HIV-1 infected monozygotic twins: a tale of two outcomes
1 Division of Epidemiology, Human Genetics and Environmental Sciences, University of Texas, Health Science Center at Houston, School of Public Health, Brownsville Regional Campus, Brownsville, TX, USA
2 Laboratory of Molecular Retrovirology, Clinical Services Program, SAIC-Frederick, Inc., NCI-Frederick, Frederick, MD, USA
3 Clinical and Molecular Retrovirology Section, Laboratory of Immunoregulation, National Institute of Allergy and Infectious Diseases, National Institutes of Health, Bethesda, MD, USA
4 Eunice Kennedy Shriver, National Institute of Child Health and Human Development, National Institutes of Health, Bethesda, MD, USA
5 Collaborative Clinical Research Branch, Division of Clinical Research, National Institute of Allergy and Infectious Diseases, National Institutes of Health, Bethesda, MD, USA
6 CIBIO, Centro de Investigação em Biodiversidade e Recursos Genéticos, Universidade do Porto, Campus Agrário de Vairão, Vairão, Portugal
7 Department of Biochemistry, Genetics and Immunology, University of Vigo, Vigo, Spain
8 Department of Biology, Brigham Young University, Provo, UT, USA
BMC Evolutionary Biology 2011, 11:62 doi:10.1186/1471-2148-11-62Published: 8 March 2011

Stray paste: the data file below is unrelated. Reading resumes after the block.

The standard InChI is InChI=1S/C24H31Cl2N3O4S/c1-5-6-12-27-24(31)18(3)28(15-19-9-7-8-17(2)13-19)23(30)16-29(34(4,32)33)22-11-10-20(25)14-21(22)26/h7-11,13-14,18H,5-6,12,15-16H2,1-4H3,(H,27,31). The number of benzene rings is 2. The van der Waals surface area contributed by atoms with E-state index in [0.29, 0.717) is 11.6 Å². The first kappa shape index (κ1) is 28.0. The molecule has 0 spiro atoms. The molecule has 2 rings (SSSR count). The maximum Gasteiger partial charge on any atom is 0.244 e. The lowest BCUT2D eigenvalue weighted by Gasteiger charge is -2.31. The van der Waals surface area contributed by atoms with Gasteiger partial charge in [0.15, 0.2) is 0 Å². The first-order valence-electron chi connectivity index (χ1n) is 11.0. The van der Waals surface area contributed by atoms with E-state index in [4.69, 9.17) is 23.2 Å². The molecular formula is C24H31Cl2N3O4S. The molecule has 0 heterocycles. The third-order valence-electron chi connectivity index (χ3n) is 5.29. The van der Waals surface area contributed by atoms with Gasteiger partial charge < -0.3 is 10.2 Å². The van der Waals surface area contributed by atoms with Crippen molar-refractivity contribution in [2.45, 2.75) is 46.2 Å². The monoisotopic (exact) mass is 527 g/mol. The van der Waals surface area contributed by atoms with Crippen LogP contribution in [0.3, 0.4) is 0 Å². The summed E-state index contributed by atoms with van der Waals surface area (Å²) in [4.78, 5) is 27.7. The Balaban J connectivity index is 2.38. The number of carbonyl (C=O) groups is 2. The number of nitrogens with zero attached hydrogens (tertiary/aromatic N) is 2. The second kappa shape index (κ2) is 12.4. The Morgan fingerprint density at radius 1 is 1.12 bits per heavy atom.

Replicate experiments are often difficult to find in evolutionary biology, as this field is inherently an historical science. However, viruses, bacteria and phages provide opportunities to study evolution in both natural and experimental contexts, due to their accelerated rates of evolution and short generation times. Here we investigate HIV-1 evolution by using a natural model represented by monozygotic twins infected synchronically at birth with an HIV-1 population from a shared blood transfusion source. We explore the evolutionary processes and population dynamics that shape viral diversity of HIV in these monozygotic twins.
Despite the identical host genetic backdrop of monozygotic twins and the identical source and timing of the HIV-1 inoculation, the resulting HIV populations differed in genetic diversity, growth rate, recombination rate, and selection pressure between the two infected twins.
Our study shows that the outcome of evolution is strikingly different between these two "replicates" of viral evolution. Given the identical starting points at infection, our results support the impact of random epigenetic selection in early infection dynamics. Our data also emphasize the need for a better understanding of the impact of host-virus interactions in viral evolution.